The Department of Justice's Litigation Case Management System
Audit Report 09-22
Office of the Inspector General
U.S. Department of Justice
Washington, D.C. 20530
|MEMORANDUM FOR||GLENN A. FINE
|FROM:||Vance E. Hitch
Chief Information Officer
|SUBJECT:||Draft Audit Report – The Department of Justice’s Litigation
Case Management System
The Justice Management Division has received your Draft Audit Report as captioned above and we appreciate your efforts, and those of your staff, in assessing the progress of the Litigation Case Management System (LCMS). We look forward to your observations and final recommendation.
We have completed our review of the report and have enclosed our response to your preliminary findings and recommendation.
Please contact me at 202-514-0507or Mr. John Murray at 202-305-5936 if you have any questions.
The Justice Management Division (JMD) Response to the Department of Justice (DOJ) Office of the Inspector General (OIG) Draft Audit Report: Litigation Case Management System
Response to the Recommendation:
The CIO believes that it has followed very acceptable practices in selecting, applying and providing oversight of the LCMS performance based contract for IT integration services. The contract wherein the contractor was risking 25% of its fees and the contractual milestones for performance evaluation were deemed appropriate based on the functional risk (upgrade of existing litigation case management system), IT technical risk (COTS – Siebel Government Sector Software) and the experience of the contractors that were evaluated during the procurement process. Also, a part of the risk inherent in basing systems development on a software product was mitigated by contracting to only pay for the software licenses as the system was deployed to users.
Further, the CIO believes the PMO was staffed with appropriate expertise given the risk of the project and staffing was increased as risks materialized. In addition to the PMO, an equally important government role on the project is performed by personnel from EOUSA who were and are integrally involved in developing and approving requirements, process work flows, training and user acceptance testing.
Concerning oversight activities, the CIO believes many oversight activities were performed on the program (design review by Oracle-Siebel, regular CSC quality assurance reviews by independent evaluators, EVM surveillance reviews by independent EVM experts, as well as current re-evaluations of the program by a CSC Tiger Team of independent IT experts, by the CTO working with MITRE, and an independent Oracle-Siebel expert working with the PMO. At a pivotal point in the project as soon as the government became aware of quality and completeness issues, it inserted additional testing rigor on the contractor. Also, because of this program’s importance and issues the CIO and Deputy CIO have spent considerable time with contractor executives to focus attention on problem areas.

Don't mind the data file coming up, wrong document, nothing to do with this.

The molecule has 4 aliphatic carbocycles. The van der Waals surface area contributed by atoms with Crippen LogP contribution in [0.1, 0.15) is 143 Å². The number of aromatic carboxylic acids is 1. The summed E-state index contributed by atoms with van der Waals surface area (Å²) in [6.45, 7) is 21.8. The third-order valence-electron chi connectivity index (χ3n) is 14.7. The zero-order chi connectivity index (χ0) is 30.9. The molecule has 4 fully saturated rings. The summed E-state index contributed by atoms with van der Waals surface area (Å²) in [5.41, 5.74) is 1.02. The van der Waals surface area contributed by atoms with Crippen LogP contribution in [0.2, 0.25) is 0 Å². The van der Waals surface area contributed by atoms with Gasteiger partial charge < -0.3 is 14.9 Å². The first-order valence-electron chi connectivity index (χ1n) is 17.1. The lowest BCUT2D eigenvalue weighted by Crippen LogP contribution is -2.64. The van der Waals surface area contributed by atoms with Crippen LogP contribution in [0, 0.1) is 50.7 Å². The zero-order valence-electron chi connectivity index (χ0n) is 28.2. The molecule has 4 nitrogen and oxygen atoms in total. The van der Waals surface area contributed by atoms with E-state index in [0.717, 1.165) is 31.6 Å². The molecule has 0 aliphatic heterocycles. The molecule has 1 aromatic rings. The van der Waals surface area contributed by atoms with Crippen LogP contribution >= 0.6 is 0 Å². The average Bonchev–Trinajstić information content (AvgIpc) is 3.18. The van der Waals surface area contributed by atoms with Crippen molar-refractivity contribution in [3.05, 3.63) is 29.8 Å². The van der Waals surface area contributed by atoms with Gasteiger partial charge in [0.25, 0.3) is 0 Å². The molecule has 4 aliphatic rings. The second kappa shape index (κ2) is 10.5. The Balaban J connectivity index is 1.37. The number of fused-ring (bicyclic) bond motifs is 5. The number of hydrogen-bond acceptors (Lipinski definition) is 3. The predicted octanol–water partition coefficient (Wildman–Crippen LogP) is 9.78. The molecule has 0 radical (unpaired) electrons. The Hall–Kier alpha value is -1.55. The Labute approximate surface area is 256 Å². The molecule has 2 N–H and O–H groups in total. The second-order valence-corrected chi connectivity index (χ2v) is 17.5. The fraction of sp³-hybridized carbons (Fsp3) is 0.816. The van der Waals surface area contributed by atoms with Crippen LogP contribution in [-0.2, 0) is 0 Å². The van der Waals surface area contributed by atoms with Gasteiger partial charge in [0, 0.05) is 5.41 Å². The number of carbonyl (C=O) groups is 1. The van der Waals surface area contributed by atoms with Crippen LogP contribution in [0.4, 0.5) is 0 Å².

Also, the OIG report indicates that the CIO has not continued systems development work with the contractor for the other litigating divisions. This action was taken because of the issues that had materialized with the current work and our belief that it was in the government’s best interest to have the contractor focus attention and resources on resolution of these issues. The CIO plans to and firmly endorses the recommendation of OIG that the CIO reevaluate the viability of continuing towards the implementation of the system in the other litigating divisions.
The Recommendation #1: We recommend that the CIO reevaluate the viability of continuing towards implementation in the other seven litigating divisions. At a minimum, the reevaluation should consider whether:
JMD Response – Agree. The Department’s Chief Information Officer will reevaluate the viability of continuing towards implementation in the other seven litigating divisions. This reevaluation will address, at a minimum, the six bulleted items identified above.
In addition, the OIG’s recommendation is consistent with the planning approach that has been developed and discussed with the litigating divisions. This planning approach is centered on the analysis of the business and technical solution architectures. Development of the Business Solutions Architecture will include analyzing the business needs of the litigating divisions and assessing them relative to the business capabilities supported by LCMS. Development of the Technical Solutions Architecture will include analyzing the existing LCMS software assets and recommending the optimal technical approach for meeting the business requirements. The results from these analyses will drive the implementation approach across the seven litigating divisions.
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